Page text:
I kept us busy all summer.
I started having panic attacks.

We were offered a spot in a different class at the preschool that met more often.
I accepted for Autumn's sake.
I realized the preschool wasn't what I needed/hoped it to be.
I decided to plow through it because of the tuition scholarship we received.
It created a lot of social anxiety and obligatory guilt for myself.
I felt I owed devotion.

Medication increased.
I started to feel like myself again.

I got hit by a bus.
Yes, you read that right.
I was OK.
We got a new car.

I got pregnant.
I was excited.
Christmas was happy. We shared the news.
I started to feel happy anxious anticipation.

Then I started to slide back into darkness.
Lonely, isolated, angry, inadequate darkness.
My medication was increased.
Spring arrived.

Bad news hit.
I felt jealous of the relief someone else achieved through suicide.
I was concerned at my emotion toward it.
I was not desiring self-harm, but I was jealous of their end to pain.
I felt irrational.
I wasn't trusting of this thought process.
My medication was increased again.

My grandpa got sick.
We went to see him.
I knew I had said my final goodbye as we drove away.
He passed.
I sang at his funeral.
I truly began to morn afterward. In private. As I always do.

I got very sick.
Nobody knows for certain the cause.
Mother's day was spent in bed.
I got prescribed medication.
My birthday arrived. I was still very sick.
I pushed through it.

I got dehydrated.
I fainted twice.
I was terrified.
Jay was anxious, which makes him angry.
I've been ordered to consume more water and rest more.
I'm doing my best to.

School ended.
I'm still sick.
I'm on more meds.
I'm hopeful it's on its way out, but not optimistic.

I feel depleted.
I'm angry a lot.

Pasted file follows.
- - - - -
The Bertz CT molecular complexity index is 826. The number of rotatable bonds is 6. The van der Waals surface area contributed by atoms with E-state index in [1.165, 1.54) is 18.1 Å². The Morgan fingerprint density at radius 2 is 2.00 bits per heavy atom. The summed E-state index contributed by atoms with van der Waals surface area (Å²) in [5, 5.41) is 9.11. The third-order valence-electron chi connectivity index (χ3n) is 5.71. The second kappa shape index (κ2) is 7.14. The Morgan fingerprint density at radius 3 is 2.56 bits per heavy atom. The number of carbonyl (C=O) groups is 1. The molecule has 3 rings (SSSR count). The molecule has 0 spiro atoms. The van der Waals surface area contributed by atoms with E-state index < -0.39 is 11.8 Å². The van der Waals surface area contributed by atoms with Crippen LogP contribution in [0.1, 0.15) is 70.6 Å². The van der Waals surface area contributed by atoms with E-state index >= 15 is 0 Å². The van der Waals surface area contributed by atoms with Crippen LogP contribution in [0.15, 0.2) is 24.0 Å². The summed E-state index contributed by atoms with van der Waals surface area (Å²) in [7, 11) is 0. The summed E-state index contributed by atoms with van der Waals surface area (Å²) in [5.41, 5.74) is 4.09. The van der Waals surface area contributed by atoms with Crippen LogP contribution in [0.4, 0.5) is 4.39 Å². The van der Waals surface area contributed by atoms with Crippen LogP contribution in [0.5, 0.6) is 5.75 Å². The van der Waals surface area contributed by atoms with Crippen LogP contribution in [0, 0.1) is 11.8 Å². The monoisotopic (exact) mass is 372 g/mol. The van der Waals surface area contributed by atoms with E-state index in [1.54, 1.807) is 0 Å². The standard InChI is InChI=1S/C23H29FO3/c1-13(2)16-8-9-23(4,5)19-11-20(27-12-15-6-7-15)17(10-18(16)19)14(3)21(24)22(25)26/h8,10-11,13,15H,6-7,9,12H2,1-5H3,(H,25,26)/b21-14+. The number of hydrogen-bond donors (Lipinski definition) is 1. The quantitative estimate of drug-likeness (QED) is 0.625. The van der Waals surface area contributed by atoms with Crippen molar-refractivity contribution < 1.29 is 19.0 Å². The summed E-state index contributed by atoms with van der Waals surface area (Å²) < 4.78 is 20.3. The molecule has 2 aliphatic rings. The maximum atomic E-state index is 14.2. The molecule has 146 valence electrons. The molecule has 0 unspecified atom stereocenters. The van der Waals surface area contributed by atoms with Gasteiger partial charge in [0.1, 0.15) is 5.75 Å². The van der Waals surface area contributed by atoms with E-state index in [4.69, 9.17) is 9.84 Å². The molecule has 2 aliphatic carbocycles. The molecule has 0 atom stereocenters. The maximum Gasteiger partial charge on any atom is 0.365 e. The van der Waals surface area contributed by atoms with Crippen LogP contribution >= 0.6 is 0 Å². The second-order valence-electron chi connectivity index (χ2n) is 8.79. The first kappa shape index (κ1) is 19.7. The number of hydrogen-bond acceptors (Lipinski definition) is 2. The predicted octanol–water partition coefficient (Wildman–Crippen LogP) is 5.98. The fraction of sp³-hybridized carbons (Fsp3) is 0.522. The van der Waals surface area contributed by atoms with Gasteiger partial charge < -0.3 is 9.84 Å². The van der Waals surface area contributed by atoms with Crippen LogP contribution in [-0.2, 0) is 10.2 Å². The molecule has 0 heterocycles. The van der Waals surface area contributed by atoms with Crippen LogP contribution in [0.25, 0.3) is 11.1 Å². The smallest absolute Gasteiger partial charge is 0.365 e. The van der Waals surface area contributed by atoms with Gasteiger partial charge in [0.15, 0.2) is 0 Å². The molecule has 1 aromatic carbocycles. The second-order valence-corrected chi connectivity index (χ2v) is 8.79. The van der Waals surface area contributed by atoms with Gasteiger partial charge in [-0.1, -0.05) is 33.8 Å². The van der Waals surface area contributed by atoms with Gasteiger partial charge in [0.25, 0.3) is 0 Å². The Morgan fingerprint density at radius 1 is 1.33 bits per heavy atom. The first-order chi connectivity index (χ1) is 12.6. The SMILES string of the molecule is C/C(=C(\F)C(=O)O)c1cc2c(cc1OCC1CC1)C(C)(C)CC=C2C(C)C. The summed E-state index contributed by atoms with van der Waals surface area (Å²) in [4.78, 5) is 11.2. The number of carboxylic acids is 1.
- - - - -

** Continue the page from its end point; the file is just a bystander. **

I don't enjoy very many things.

I'm afraid of being asked how I'm doing because it makes me cry and people close of when there's too much information given.
I'm afraid of not telling how I'm doing because I've seen that lead to worse outcomes.
I'm not doing well.
I want help.
But I can't give back right now.

I can't take on any emotional, physical, or psychological problems that aren't my own for fear I'd break.

I bottle my own demons when I feel like I can help someone else.
Those demons only grow in confinement.
Then they break out when nobody is around.
They know I don't want others to see them because they could create demons in others.
I bridle them in small amounts to allow my doctors to examine them and help me combat them bit by bit.
None of them are dead yet.
None are yet defeated.

It's difficult to know who can safely help.
It's scary to cross the "don't tell" line that is not always visible.
It's almost impossible to allow myself to be 100% vulnerable to someone else because of my history.

I've learned to not tell, to avoid being asked, and to hide the demons because that is what is most socially acceptable.

I'm imprisoned by society's unspoken rules about mental health.
I'm imprisoned by society's unspoken rule about airing your dirty laundry.
I'm imprisoned by how unsafe it can be to be 100% honest with everybody.
Culturally we're encouraged to not share any private information about ourselves because of the risk it involves. Risk to ourselves, and risk to others.
There are very few safe places to share anymore.

It's devastating.

How can you break the shell of "don't ask, don't tell"?

It would take the world changing. I don't believe it can be accomplished by one person alone.

Saturday, May 21, 2016

The heavy burden